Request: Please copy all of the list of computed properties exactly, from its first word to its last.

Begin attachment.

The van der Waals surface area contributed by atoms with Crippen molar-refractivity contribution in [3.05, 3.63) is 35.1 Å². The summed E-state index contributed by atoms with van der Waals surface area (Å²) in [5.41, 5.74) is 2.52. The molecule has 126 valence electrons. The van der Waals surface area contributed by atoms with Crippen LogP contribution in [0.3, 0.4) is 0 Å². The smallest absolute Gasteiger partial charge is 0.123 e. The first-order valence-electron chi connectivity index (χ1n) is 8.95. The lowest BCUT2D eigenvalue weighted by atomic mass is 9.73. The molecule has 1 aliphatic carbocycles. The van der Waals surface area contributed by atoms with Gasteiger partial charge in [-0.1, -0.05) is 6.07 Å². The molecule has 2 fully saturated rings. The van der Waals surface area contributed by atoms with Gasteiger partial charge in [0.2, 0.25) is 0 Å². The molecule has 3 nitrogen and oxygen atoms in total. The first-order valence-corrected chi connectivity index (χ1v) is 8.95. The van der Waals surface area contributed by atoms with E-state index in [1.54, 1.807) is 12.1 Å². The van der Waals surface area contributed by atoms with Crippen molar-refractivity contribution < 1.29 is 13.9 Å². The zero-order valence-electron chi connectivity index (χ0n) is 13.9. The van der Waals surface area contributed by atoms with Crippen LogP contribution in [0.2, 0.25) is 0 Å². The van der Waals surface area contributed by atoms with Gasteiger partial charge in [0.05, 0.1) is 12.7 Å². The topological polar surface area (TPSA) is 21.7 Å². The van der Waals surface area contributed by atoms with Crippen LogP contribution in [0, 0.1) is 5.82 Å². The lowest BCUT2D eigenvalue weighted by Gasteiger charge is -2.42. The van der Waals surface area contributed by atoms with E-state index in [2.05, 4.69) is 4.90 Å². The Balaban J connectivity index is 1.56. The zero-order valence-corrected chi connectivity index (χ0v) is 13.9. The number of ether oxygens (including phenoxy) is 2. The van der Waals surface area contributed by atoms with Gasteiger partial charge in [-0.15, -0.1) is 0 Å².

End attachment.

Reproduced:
The van der Waals surface area contributed by atoms with Crippen molar-refractivity contribution in [3.05, 3.63) is 35.1 Å². The summed E-state index contributed by atoms with van der Waals surface area (Å²) in [5.41, 5.74) is 2.52. The molecule has 126 valence electrons. The van der Waals surface area contributed by atoms with Crippen LogP contribution in [0.3, 0.4) is 0 Å². The smallest absolute Gasteiger partial charge is 0.123 e. The first-order valence-electron chi connectivity index (χ1n) is 8.95. The lowest BCUT2D eigenvalue weighted by atomic mass is 9.73. The molecule has 1 aliphatic carbocycles. The van der Waals surface area contributed by atoms with Gasteiger partial charge in [-0.1, -0.05) is 6.07 Å². The molecule has 2 fully saturated rings. The van der Waals surface area contributed by atoms with Gasteiger partial charge in [0.2, 0.25) is 0 Å². The molecule has 3 nitrogen and oxygen atoms in total. The first-order valence-corrected chi connectivity index (χ1v) is 8.95. The van der Waals surface area contributed by atoms with E-state index in [1.54, 1.807) is 12.1 Å². The van der Waals surface area contributed by atoms with Crippen molar-refractivity contribution < 1.29 is 13.9 Å². The zero-order valence-electron chi connectivity index (χ0n) is 13.9. The van der Waals surface area contributed by atoms with Crippen LogP contribution in [0.2, 0.25) is 0 Å². The van der Waals surface area contributed by atoms with Gasteiger partial charge in [0.05, 0.1) is 12.7 Å². The topological polar surface area (TPSA) is 21.7 Å². The van der Waals surface area contributed by atoms with Crippen LogP contribution in [0, 0.1) is 5.82 Å². The lowest BCUT2D eigenvalue weighted by Gasteiger charge is -2.42. The van der Waals surface area contributed by atoms with E-state index in [2.05, 4.69) is 4.90 Å². The Balaban J connectivity index is 1.56. The zero-order valence-corrected chi connectivity index (χ0v) is 13.9. The number of ether oxygens (including phenoxy) is 2. The van der Waals surface area contributed by atoms with Gasteiger partial charge in [-0.15, -0.1) is 0 Å².